In 1995, months before the administration of U.S. president Bill Clinton found a peaceful solution at the Dayton peace talks to end the ethnic cleansing that had plagued Bosnia-Herzegovina for the previous four years, it found itself in the rare position of colluding with Iran to save Bosnian lives.
At the time, the United States was unable, under a United Nations arms embargo that prohibited the shipment of arms to any parties in the ongoing Bosnian civil war, to provide Bosnian Muslims with the arms necessary to protect themselves from Serbian aggression. The U.S. government suddenly found the Islamic Republic a useful ally. Iran, lacking the same qualms of violating the U.N. embargo as a permanent member of the U.S. Security Council, happily shipped clandestine weapons to Bosnian Muslims, a move that Clinton-era officials tacitly encouraged in public on the pages of The New York Times:
A senior Administration official insisted today that the White House neither approved nor endorsed the Iranians’ actions. But after months in which President Clinton and his aides have been unable to persuade American allies to allow arms to flow legally to the Bosnian Muslims, one adviser to Mr. Clinton called Teheran’s motivations in making the shipments “understandable.”
The new flow of arms and ammunition has not yet put Bosnian Muslim forces on the same plane as their better-armed Bosnian Serb rivals, Administration officials said. But with the shipments of small arms, ammunition and anti-tank weapons amounting to perhaps hundreds of tons, they said it had made the Bosnian Government a more formidable force as a four-month-old cease-fire is about to expire.
Two months after the Times reported the critical role Iran, then in the final years of the presidency of Hashemi Rafsanjani, was playing to save Bosnian lives, Clinton signed an executive order banning U.S. businesses from trading with the Iranian government and implementing sanctions on oil and other trade with Iran. It was a missed opportunity to thaw the 16-year diplomatic rupture with the United States.
Fast forward six years to the presidency of liberal reformer Mohammed Khatami shortly after the horrific al-Qaeda terrorist attacks on the United States in September 2001. Within weeks, the United States pushed the radical Taliban from power, and it did so on the strength of the Northern Alliance, a group that had not only received material support from Tehran in the years leading up to 2001, but had also received Tehran’s tacit encouragement to work with the United States. The Shiite government in Iran had much reason to be wary of both the radical Sunni, militant al-Qaeda, with its roots in the Arabian Peninsula to Iran’s west and the destabilizing Taliban to Iran’s east that had sent thousands of refugees into Iran by 2001. But it was also another fertile opportunity for U.S.-Iranian relations, just months after Khatami secured an easy reelection. As the Christian Science Monitor reported in October 2001:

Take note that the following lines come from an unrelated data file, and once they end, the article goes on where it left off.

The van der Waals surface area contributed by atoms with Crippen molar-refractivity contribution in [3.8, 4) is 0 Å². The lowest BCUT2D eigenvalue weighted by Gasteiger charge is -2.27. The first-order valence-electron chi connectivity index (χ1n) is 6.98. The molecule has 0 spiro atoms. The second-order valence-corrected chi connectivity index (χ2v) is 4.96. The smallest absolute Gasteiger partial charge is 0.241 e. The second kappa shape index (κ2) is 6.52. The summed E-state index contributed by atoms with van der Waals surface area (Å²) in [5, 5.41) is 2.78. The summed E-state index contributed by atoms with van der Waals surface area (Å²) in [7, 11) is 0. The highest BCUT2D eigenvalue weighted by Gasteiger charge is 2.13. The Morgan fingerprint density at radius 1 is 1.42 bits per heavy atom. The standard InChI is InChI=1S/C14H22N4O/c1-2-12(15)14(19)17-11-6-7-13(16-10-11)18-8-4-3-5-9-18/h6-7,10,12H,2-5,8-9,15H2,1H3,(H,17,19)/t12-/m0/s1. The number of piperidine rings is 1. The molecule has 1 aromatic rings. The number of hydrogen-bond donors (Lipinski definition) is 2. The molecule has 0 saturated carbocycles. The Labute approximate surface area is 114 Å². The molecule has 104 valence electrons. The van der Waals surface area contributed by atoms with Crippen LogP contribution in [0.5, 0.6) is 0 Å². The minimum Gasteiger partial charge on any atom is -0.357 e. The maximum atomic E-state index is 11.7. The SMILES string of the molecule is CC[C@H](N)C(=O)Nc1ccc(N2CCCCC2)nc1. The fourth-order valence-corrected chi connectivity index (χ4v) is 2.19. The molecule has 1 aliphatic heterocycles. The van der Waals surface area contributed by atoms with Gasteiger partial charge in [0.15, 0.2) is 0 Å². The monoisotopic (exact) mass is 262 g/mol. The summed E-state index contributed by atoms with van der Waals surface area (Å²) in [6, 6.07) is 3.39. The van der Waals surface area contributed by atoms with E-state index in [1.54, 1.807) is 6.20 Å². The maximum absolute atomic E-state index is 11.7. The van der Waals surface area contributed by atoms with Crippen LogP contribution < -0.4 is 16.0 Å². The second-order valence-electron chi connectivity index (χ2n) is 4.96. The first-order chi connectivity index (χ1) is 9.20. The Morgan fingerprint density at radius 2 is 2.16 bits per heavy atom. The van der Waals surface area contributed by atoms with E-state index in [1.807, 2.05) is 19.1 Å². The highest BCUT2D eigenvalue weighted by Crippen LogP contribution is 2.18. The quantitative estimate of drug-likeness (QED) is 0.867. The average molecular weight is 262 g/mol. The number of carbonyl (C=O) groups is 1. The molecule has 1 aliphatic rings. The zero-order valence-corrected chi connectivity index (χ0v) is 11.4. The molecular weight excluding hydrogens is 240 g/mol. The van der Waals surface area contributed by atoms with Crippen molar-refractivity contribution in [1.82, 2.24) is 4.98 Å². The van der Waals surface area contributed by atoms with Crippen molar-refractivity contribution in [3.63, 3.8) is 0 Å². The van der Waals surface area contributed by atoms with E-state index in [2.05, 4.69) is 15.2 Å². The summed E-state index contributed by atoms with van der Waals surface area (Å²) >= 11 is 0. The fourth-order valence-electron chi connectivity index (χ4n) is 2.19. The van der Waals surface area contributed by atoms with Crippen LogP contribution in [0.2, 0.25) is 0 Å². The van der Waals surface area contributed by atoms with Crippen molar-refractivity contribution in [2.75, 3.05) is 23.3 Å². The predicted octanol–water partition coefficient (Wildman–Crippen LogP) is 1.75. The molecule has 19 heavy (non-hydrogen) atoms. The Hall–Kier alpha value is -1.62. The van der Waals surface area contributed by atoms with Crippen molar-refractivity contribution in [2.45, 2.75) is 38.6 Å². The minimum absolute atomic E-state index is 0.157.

Iran, which admitted last week that it has directed covert military and logistical support to the embattled Northern Alliance, also backs a transitional government that would give way to what one Foreign Ministry official has described as “a broad-based government set up under UN auspices.”
Iran’s reward at the time? Bush included it in his three-country ‘axis of evil’ alongside North Korea and Iraq in January 2002.
Now fast-forward to last weekend. During his inauguration on Sunday, Iran’s new president Hassan Rowhani urged a largely conciliatory and moderate course , contrasting sharply to the defiant, anti-American, anti-Israeli rhetoric of his predecessor Mahmoud Ahmadinejad. But as Rowhani (pictured above, right, with Supreme Leader Ali Khamenei) gets down to the business of governing Iran, U.S. officials should realize that Iranian leaders feel like they have been burned by the United States before. Continue reading As Rowhani takes power, U.S. must now move forward to improve U.S.-Iran relations